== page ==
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Watch Barack Obama, Louis CK, Stephen Colbert, And Others Deliver The Gettysburg Address

The Gettysburg Address turns 150 next week. Ken Burns brought every living U.S. president, a host of entertainers, and a number of politicians and pundits, together to recite it.

The 150th anniversary of the Gettysburg Address, the speech Abraham Lincoln delivered at the dedication of the Soldiers’ National Cemetery in Gettysburg, Pennsylvania, comes next Sunday. In addition to being one of the most historically significant speeches ever delivered by a U.S. president, it’s also a stunning piece of writing: Lincoln’s phrase “of the people, by the people, and for the people” was translated directly into the French Constitution, adopted in 1958; Dr. Martin Luther King Jr. called back to it in his “I Have A Dream” speech; it manages to be both very specifically of and about the time in which it was delivered, which was the middle of the Civil War, and utterly timeless.

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For those reasons, it makes sense that documentarian and historian Ken Burns would be moved to honor the speech itself on its 150th anniversary. It also makes sense that perhaps the most effective way to do that is to hear those words, over and over, in voices that are familiar to us. To that end, the PBS website LearnTheAddress.org, in association with Burns’s forthcoming documentary The Address, features dozens of notable Americans–from Presidents Obama, Bush, Clinton, and Carter and entertainers like Louis CK, Stephen Colbert, Conan O’Brien, Whoopi Goldberg, Alyssa Milano, and Uma Thurman; to political pundits like Bill O’Reilly and Rachel Maddow and other elected officials like Nancy Pelosi and Marco Rubio–delivering the address.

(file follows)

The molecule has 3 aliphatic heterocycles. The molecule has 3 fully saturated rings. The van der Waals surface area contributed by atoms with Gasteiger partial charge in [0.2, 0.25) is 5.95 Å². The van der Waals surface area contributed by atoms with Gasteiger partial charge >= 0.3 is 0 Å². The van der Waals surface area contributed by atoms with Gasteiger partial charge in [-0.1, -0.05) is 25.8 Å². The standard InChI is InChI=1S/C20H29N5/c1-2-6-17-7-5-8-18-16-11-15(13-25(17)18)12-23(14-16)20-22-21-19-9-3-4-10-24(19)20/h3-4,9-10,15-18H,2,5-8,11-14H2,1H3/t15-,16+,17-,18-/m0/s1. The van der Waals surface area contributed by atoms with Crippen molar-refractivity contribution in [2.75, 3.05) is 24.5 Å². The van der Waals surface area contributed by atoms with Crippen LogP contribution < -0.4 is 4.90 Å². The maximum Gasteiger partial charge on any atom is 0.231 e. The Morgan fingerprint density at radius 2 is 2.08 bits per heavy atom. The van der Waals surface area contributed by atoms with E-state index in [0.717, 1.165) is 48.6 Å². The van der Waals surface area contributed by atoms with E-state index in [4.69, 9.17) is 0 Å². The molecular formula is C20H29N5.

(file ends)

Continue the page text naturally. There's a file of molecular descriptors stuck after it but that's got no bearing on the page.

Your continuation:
Watching a single video in the series is interesting, but watching a number of them highlights the importance of the words in the speech in a fascinating way: A president delivering the speech reminds us of the gravity of those words in the context in which they were originally delivered, while an unexpected voice like Conan O’Brien’s serves to help illustrate the power of the language alone. It’s a powerful project that might make all the times you got chills hearing Bill Pullman recite his Independence Day speech seem downright silly by comparison.

About the author

Dan Solomon lives in Austin with his wife and his dog. He's written about music for MTV and Spin, sports for Sports Illustrated, and pop culture for Vulture and the AV Club.

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